For anyone who hasn’t heard of the Klømpelømpe books yet, they are a series of knitting books from Norway that have been translated into many languages. According to the website Booksfromnorway ‘Klømpelømpe is a Norwegian dialect word from the Western region where the authors come from, and simply is an expression for describing a sweet, little child – a sweetheart.’

The book I’ve knit the hats from has ‘knitting for babies and children’ as its subtitle, and most of the patterns in it are for this age group. But it also contains a few simple accessories for adults as well.

I’m glad these hats turned out well, because everything in the Klømpelømpe books looks incredibly attractive and I’d like to make more from them.

Useful info:

  • The authors’ website can be found here in Norwegian. And a complete list of all the books in Norwegian here. (There is an English website, too, but it’s very limited.)
  • If you’re looking for translations of the books in your own language – the English translations all have ‘Knitting for Little Sweethearts’ in their titles, while most other translations retain the word Klømpelømpe or Klompelompe somewhere in the title.
  • The yarn I used is Drops Merino Extra Fine in colours 01 and 07.
  • The Pyrus Blanket can be found here on Ravelry.

The Sewing Machine

Hello!

This is the sewing machine I inherited from my mum, a Singer, above with its wooden case and below without it.

I have happy memories, sitting side by side with mum, with me turning the crank and her sewing.

My mum was also a knitter, but she loved sewing even more. She sewed many, many dresses, skirts, blouses, trousers, jackets, curtains and other items for her family and home.

I love sewing, too, but am first and foremost a knitter. My daughter is like her grandmother, and sews more than she knits. I have had the old Singer serviced and am passing it on to her, but for the time being it still lives in our house.

One of the reasons I’m writing about this now is that I’ve lost my knitting mojo for a bit and don’t have anything interesting to show you. Another is that I’ve recently re-read The Sewing Machine by Natalie Fergie.

The novel is set in southern Scotland and spans over a century. It starts with the mass strike at the Singer factory in 1911, moves through the 1950s/1960s, briefly visits 1980 and ends in 2016. There are several protagonists. What binds these people together are family ties (with interesting twists) and the fact that sewing machines play an important role in their lives in one way or another.

One of the things I loved about The Sewing Machine, apart from the sympathetic cast of characters, is that it is filled with period details, like descriptions of interiors (especially kitchens), clothing, and what people did for a living. The author must have done an enormous amount of research. This doesn’t make it into a dry history book, though. Not at all! The details are cleverly woven into the fabric of the story.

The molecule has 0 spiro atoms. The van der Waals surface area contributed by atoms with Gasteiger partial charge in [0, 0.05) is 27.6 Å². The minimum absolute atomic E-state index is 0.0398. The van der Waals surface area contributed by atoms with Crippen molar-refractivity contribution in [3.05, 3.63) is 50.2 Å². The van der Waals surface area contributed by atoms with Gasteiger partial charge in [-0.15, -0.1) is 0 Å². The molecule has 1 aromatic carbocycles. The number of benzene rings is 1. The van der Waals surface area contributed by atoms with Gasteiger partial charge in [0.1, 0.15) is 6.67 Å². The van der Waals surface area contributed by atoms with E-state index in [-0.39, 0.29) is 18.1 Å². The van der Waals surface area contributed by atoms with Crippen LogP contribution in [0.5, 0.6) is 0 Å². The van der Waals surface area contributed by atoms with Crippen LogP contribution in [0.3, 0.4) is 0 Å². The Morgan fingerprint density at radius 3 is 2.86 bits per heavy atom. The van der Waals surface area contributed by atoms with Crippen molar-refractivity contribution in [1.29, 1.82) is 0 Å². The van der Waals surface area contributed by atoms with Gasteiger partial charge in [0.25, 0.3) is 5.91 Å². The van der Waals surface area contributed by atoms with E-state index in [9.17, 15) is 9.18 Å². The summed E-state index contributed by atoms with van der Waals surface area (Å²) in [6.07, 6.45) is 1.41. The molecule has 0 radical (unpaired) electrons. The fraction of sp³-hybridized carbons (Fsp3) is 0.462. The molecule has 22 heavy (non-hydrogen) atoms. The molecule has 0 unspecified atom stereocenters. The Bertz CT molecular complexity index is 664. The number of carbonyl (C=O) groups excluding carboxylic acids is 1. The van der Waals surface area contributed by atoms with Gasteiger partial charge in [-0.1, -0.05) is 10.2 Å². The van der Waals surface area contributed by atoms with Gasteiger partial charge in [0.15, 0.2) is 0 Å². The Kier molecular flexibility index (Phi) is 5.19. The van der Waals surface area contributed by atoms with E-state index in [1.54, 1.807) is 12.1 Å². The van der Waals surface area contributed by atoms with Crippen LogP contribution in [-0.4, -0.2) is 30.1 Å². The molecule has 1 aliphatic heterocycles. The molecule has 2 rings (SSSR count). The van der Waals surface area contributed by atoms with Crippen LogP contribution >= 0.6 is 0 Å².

If you love sewing, I think you’ll enjoy reading The Sewing Machine. I certainly have. And it wasn’t just a great read – it also made me look up the serial number of my mum’s sewing machine: H 957 200.

I’d never thought of doing that before. I know that my mum bought it in the late 1950s or early 1960s, and had always just assumed that it was from that period. Turns out it is from 1906!!! I could have known that she would never have bought a new one, but that it was so old – I had no idea!

My own sewing machine is a modern one…

… with extra feet for various purposes, lots of different stitches and three buttonhole options.

It can do far more and is much faster than my mum’s old machine. But I wonder if it will still be sewing in 116 years’ time. For me, my mum’s old Singer will always remain THE sewing machine.

I know that many of you are knitters, but do you sew, too? What type of machine do you have? What do you do with it: sew clothes or other things, embroider, quilt? Do you have special sewing-machine related memories you’d like to share? I’d love to hear them!

If you happen to have an old Singer sewing machine, too, and would like to find out how old it is, there is a list of serial numbers on the website of the International Sewing Machine Collectors’ Society here. If you have a different brand, visiting the website of the ISMACS may be worthwhile, too – it contains loads of interesting information.

Baby Things, Worries and Hope

Hello!

March is giving us many gloriously sunshiny days this year. The weather seems very much at odds with the world news. But the sun will shine, regardless of what we’re up to down here on Planet Earth.

I’ve used some of these sunny days to wash baby things. I’ve given most of our daughter’s clothes and other stuff away, but kept some, too. After nearly three decades in the attic they’d become rather musty. Now, after a wash and a day in the sun and the wind, all sweet-smelling and neatly folded, they are ready and waiting for her baby.

I’ve been busy knitting, as well. When I first thought of publishing some of my designs on Ravelry, I had a conversation with myself that went something like this: